When you’re a writer/blogger, you tend to hang on to unused notes — sometimes for a long time.
So in honor of the beginning of spring 2021 this Saturday, allow us to do a little spring cleaning of miscellaneous wine notes…
* Noted chef Jacques Pepin once made this wine-and-food pairing observation: “When I think about wines for winter meals, luscious, solid, robust reds come to mind. Earthy soups and stews would be complemented particularly well by a Cotes du Rhone, a Cahors from southwestern France, a Rioja from a Spanish bodega, or a California Zinfandel from Sonoma County.”
* Good news for lovers of the grape from the American Journal of Epidemiology. Drink beer, get a beer belly; there’s now proof. But University of North Carolina Chapel Hill researchers found a surprise in their study of 15,800 men and women. Drinking wine, though there are some calories involved, thins the waistline and sends the fat elsewhere. “You drink a lot of beer, you are more likely to have a protruding abdomen,” said Myra Carpenter, co-author of the study.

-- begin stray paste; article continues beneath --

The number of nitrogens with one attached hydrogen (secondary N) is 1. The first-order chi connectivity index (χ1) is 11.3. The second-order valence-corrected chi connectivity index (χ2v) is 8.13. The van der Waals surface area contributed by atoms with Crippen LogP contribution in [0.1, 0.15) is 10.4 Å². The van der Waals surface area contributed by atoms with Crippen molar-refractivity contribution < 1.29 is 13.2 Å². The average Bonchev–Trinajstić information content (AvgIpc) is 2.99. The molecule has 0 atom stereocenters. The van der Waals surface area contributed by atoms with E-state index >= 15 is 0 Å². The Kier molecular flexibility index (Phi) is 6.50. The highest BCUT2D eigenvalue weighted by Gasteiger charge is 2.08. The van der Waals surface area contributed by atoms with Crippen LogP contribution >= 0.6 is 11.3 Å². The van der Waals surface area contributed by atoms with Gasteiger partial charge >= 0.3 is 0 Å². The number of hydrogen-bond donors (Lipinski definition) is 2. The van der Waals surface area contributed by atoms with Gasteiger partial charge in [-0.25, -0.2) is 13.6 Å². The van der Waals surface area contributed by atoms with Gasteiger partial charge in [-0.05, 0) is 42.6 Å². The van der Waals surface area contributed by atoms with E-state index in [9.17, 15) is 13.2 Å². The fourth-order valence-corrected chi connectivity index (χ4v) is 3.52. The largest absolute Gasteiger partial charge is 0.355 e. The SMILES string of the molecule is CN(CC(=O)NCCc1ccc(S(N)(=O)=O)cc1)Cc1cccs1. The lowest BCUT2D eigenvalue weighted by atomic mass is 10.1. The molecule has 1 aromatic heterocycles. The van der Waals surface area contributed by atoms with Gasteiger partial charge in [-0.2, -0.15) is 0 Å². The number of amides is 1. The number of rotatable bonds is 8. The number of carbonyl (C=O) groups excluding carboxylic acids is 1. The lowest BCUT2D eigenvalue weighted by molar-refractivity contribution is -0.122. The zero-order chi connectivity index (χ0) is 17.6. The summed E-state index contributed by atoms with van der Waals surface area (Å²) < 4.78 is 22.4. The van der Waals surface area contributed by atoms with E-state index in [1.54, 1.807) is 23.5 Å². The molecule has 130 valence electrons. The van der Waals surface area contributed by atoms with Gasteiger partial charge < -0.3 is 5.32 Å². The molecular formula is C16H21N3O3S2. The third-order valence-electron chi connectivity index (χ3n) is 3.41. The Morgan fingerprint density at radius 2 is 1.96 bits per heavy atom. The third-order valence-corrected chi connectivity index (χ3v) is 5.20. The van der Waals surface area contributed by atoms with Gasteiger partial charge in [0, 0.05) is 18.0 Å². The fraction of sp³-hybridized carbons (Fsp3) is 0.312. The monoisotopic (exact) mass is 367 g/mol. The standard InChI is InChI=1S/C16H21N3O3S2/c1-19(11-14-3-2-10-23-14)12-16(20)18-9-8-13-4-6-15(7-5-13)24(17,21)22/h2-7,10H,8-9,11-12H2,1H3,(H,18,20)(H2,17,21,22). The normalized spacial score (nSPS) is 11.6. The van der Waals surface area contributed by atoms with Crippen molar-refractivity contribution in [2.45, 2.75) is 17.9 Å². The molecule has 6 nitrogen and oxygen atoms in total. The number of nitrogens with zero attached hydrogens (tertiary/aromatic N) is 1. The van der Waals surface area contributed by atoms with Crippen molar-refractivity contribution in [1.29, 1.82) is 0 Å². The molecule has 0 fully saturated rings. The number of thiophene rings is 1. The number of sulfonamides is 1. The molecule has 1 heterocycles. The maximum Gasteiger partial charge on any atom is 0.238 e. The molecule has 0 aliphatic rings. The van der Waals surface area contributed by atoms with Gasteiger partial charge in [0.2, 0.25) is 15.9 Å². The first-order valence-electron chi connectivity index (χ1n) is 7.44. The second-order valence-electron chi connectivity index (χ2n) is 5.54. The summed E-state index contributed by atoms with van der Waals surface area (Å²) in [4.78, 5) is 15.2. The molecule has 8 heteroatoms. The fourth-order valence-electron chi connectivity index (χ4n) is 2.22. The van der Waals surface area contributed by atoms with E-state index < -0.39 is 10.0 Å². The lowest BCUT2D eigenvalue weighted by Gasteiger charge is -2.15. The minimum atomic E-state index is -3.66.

* A six-liter bottle of Garfield-adorned 1992 Merlot from The Hogue Cellars brought $3,950 at the 1995 Auction of Northwest Wines. It’s not known whether the person who made the winning bid opened the bottle to drink with one of Garfield’s favorite foods: lasagna. But it probably would have been a nice match.
* The Australian wine industry dates back to 1788 when the First Fleet settlers arrived in Sydney Cove. There were no natural grapevines in Australia, so the estate owners brought their own. Today, the country’s winemakers bottle some truly outstanding wines in a wide range of styles.
* The key to really appreciating wine involves matching it with just the right food. When it comes to food pairing, sparkling wines are among the most versatile. Here’s a seemingly unlikely pairing: sparkling wine and potato chips. Salty foods rarely match well with wine, but the clean, fresh personality of sparkling wine makes the pairing work. That’s also why Champagne and caviar match so perfectly.
* Did you know it’s possible to pair a Marinated Tomato Salad, made with two different kinds of vinegar, with hearty red wines? We’ll reveal the “secret” in this blog on Thursday.